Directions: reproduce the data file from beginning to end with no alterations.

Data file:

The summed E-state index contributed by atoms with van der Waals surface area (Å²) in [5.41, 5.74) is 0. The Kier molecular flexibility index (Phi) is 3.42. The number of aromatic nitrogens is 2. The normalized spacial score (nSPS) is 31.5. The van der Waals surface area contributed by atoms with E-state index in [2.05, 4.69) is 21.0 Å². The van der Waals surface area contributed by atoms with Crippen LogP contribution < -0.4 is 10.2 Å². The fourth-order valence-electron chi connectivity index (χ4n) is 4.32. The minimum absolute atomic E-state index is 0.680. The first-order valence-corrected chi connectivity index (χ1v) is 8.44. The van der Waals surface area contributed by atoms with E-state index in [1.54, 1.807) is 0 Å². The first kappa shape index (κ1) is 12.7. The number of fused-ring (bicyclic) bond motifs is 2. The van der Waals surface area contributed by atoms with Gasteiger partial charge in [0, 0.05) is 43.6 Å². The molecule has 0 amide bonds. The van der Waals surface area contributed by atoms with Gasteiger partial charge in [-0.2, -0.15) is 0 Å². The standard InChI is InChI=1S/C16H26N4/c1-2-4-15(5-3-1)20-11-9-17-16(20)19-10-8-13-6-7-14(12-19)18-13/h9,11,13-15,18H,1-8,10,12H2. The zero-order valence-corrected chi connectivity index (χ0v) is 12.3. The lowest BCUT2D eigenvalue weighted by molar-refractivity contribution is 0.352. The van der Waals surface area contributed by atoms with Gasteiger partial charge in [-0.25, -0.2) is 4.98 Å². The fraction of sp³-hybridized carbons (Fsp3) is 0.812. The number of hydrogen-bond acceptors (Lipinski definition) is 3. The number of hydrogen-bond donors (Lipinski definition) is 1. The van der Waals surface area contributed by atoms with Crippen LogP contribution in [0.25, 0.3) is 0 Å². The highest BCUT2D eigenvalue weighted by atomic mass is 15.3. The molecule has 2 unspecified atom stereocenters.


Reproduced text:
The summed E-state index contributed by atoms with van der Waals surface area (Å²) in [5.41, 5.74) is 0. The Kier molecular flexibility index (Phi) is 3.42. The number of aromatic nitrogens is 2. The normalized spacial score (nSPS) is 31.5. The van der Waals surface area contributed by atoms with E-state index in [2.05, 4.69) is 21.0 Å². The van der Waals surface area contributed by atoms with Crippen LogP contribution < -0.4 is 10.2 Å². The fourth-order valence-electron chi connectivity index (χ4n) is 4.32. The minimum absolute atomic E-state index is 0.680. The first-order valence-corrected chi connectivity index (χ1v) is 8.44. The van der Waals surface area contributed by atoms with E-state index in [1.54, 1.807) is 0 Å². The first kappa shape index (κ1) is 12.7. The number of fused-ring (bicyclic) bond motifs is 2. The van der Waals surface area contributed by atoms with Gasteiger partial charge in [0, 0.05) is 43.6 Å². The molecule has 0 amide bonds. The van der Waals surface area contributed by atoms with Gasteiger partial charge in [-0.2, -0.15) is 0 Å². The standard InChI is InChI=1S/C16H26N4/c1-2-4-15(5-3-1)20-11-9-17-16(20)19-10-8-13-6-7-14(12-19)18-13/h9,11,13-15,18H,1-8,10,12H2. The zero-order valence-corrected chi connectivity index (χ0v) is 12.3. The lowest BCUT2D eigenvalue weighted by molar-refractivity contribution is 0.352. The van der Waals surface area contributed by atoms with Gasteiger partial charge in [-0.25, -0.2) is 4.98 Å². The fraction of sp³-hybridized carbons (Fsp3) is 0.812. The number of hydrogen-bond acceptors (Lipinski definition) is 3. The number of hydrogen-bond donors (Lipinski definition) is 1. The van der Waals surface area contributed by atoms with Crippen LogP contribution in [0.25, 0.3) is 0 Å². The highest BCUT2D eigenvalue weighted by atomic mass is 15.3. The molecule has 2 unspecified atom stereocenters.